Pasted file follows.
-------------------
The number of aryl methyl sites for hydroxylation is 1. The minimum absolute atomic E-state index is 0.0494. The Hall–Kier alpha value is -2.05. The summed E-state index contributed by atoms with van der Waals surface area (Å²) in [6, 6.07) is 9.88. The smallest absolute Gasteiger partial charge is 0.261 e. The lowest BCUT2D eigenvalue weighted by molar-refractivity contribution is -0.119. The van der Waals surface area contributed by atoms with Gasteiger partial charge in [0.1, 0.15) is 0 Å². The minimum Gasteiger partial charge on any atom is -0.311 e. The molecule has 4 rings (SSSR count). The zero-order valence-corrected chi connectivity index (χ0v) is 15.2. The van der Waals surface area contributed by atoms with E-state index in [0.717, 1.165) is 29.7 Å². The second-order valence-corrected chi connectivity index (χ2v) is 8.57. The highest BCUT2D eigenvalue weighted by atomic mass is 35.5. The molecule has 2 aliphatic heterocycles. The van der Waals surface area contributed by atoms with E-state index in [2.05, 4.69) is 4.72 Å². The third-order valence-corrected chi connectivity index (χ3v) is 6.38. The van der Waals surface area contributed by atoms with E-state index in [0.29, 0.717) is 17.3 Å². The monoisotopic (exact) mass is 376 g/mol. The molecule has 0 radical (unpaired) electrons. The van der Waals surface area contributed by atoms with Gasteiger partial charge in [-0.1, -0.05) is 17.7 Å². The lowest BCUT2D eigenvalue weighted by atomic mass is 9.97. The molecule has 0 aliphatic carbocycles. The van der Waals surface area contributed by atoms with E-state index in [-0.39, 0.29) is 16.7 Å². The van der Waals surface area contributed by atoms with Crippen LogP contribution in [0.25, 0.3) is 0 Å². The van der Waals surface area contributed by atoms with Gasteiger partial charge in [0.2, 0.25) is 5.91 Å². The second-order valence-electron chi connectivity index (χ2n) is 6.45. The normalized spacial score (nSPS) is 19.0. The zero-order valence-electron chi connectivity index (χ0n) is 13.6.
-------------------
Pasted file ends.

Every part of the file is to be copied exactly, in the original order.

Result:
The number of aryl methyl sites for hydroxylation is 1. The minimum absolute atomic E-state index is 0.0494. The Hall–Kier alpha value is -2.05. The summed E-state index contributed by atoms with van der Waals surface area (Å²) in [6, 6.07) is 9.88. The smallest absolute Gasteiger partial charge is 0.261 e. The lowest BCUT2D eigenvalue weighted by molar-refractivity contribution is -0.119. The van der Waals surface area contributed by atoms with Gasteiger partial charge in [0.1, 0.15) is 0 Å². The minimum Gasteiger partial charge on any atom is -0.311 e. The molecule has 4 rings (SSSR count). The zero-order valence-corrected chi connectivity index (χ0v) is 15.2. The van der Waals surface area contributed by atoms with E-state index in [0.717, 1.165) is 29.7 Å². The second-order valence-corrected chi connectivity index (χ2v) is 8.57. The highest BCUT2D eigenvalue weighted by atomic mass is 35.5. The molecule has 2 aliphatic heterocycles. The van der Waals surface area contributed by atoms with E-state index in [2.05, 4.69) is 4.72 Å². The third-order valence-corrected chi connectivity index (χ3v) is 6.38. The van der Waals surface area contributed by atoms with E-state index in [0.29, 0.717) is 17.3 Å². The monoisotopic (exact) mass is 376 g/mol. The molecule has 0 radical (unpaired) electrons. The van der Waals surface area contributed by atoms with Gasteiger partial charge in [-0.1, -0.05) is 17.7 Å². The lowest BCUT2D eigenvalue weighted by atomic mass is 9.97. The molecule has 0 aliphatic carbocycles. The van der Waals surface area contributed by atoms with E-state index in [-0.39, 0.29) is 16.7 Å². The van der Waals surface area contributed by atoms with Crippen LogP contribution in [0.25, 0.3) is 0 Å². The van der Waals surface area contributed by atoms with Gasteiger partial charge in [0.2, 0.25) is 5.91 Å². The second-order valence-electron chi connectivity index (χ2n) is 6.45. The normalized spacial score (nSPS) is 19.0. The zero-order valence-electron chi connectivity index (χ0n) is 13.6.